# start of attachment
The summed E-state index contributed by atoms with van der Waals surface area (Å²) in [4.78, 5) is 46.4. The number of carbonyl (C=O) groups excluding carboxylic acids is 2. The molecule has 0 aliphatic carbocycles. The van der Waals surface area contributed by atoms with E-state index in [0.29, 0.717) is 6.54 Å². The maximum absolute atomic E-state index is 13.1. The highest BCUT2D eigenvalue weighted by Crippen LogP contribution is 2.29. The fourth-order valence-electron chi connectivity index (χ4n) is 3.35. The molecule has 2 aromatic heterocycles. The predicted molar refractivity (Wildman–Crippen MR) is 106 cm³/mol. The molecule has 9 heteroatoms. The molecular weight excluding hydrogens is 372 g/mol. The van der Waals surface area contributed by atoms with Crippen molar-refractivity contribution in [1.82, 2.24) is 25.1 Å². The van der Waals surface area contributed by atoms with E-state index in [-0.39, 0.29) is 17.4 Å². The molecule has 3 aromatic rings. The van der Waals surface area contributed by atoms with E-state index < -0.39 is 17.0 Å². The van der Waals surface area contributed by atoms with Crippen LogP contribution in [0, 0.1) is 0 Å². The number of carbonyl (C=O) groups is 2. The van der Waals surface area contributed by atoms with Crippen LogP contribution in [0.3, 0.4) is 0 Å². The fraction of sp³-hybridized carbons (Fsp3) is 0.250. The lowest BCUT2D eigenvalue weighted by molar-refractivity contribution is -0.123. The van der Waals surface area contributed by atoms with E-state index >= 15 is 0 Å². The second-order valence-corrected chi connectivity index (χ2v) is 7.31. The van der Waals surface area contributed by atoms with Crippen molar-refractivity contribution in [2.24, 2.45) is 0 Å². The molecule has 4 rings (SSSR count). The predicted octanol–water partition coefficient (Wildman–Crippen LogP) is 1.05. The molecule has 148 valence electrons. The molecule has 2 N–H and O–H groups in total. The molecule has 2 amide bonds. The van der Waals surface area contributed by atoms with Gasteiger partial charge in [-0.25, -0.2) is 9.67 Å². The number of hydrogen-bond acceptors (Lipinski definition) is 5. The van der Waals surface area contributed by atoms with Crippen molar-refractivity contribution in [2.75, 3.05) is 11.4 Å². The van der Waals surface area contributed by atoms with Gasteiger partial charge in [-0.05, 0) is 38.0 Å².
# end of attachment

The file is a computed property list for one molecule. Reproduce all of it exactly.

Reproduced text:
The summed E-state index contributed by atoms with van der Waals surface area (Å²) in [4.78, 5) is 46.4. The number of carbonyl (C=O) groups excluding carboxylic acids is 2. The molecule has 0 aliphatic carbocycles. The van der Waals surface area contributed by atoms with E-state index in [0.29, 0.717) is 6.54 Å². The maximum absolute atomic E-state index is 13.1. The highest BCUT2D eigenvalue weighted by Crippen LogP contribution is 2.29. The fourth-order valence-electron chi connectivity index (χ4n) is 3.35. The molecule has 2 aromatic heterocycles. The predicted molar refractivity (Wildman–Crippen MR) is 106 cm³/mol. The molecule has 9 heteroatoms. The molecular weight excluding hydrogens is 372 g/mol. The van der Waals surface area contributed by atoms with Crippen molar-refractivity contribution in [1.82, 2.24) is 25.1 Å². The van der Waals surface area contributed by atoms with E-state index in [-0.39, 0.29) is 17.4 Å². The molecule has 3 aromatic rings. The van der Waals surface area contributed by atoms with E-state index < -0.39 is 17.0 Å². The van der Waals surface area contributed by atoms with Crippen LogP contribution in [0, 0.1) is 0 Å². The number of carbonyl (C=O) groups is 2. The van der Waals surface area contributed by atoms with Crippen LogP contribution in [0.3, 0.4) is 0 Å². The fraction of sp³-hybridized carbons (Fsp3) is 0.250. The lowest BCUT2D eigenvalue weighted by molar-refractivity contribution is -0.123. The van der Waals surface area contributed by atoms with E-state index >= 15 is 0 Å². The second-order valence-corrected chi connectivity index (χ2v) is 7.31. The van der Waals surface area contributed by atoms with Crippen molar-refractivity contribution in [2.24, 2.45) is 0 Å². The molecule has 4 rings (SSSR count). The predicted octanol–water partition coefficient (Wildman–Crippen LogP) is 1.05. The molecule has 148 valence electrons. The molecule has 2 N–H and O–H groups in total. The molecule has 2 amide bonds. The van der Waals surface area contributed by atoms with Gasteiger partial charge in [-0.25, -0.2) is 9.67 Å². The number of hydrogen-bond acceptors (Lipinski definition) is 5. The van der Waals surface area contributed by atoms with Crippen molar-refractivity contribution in [2.75, 3.05) is 11.4 Å². The van der Waals surface area contributed by atoms with Gasteiger partial charge in [-0.05, 0) is 38.0 Å².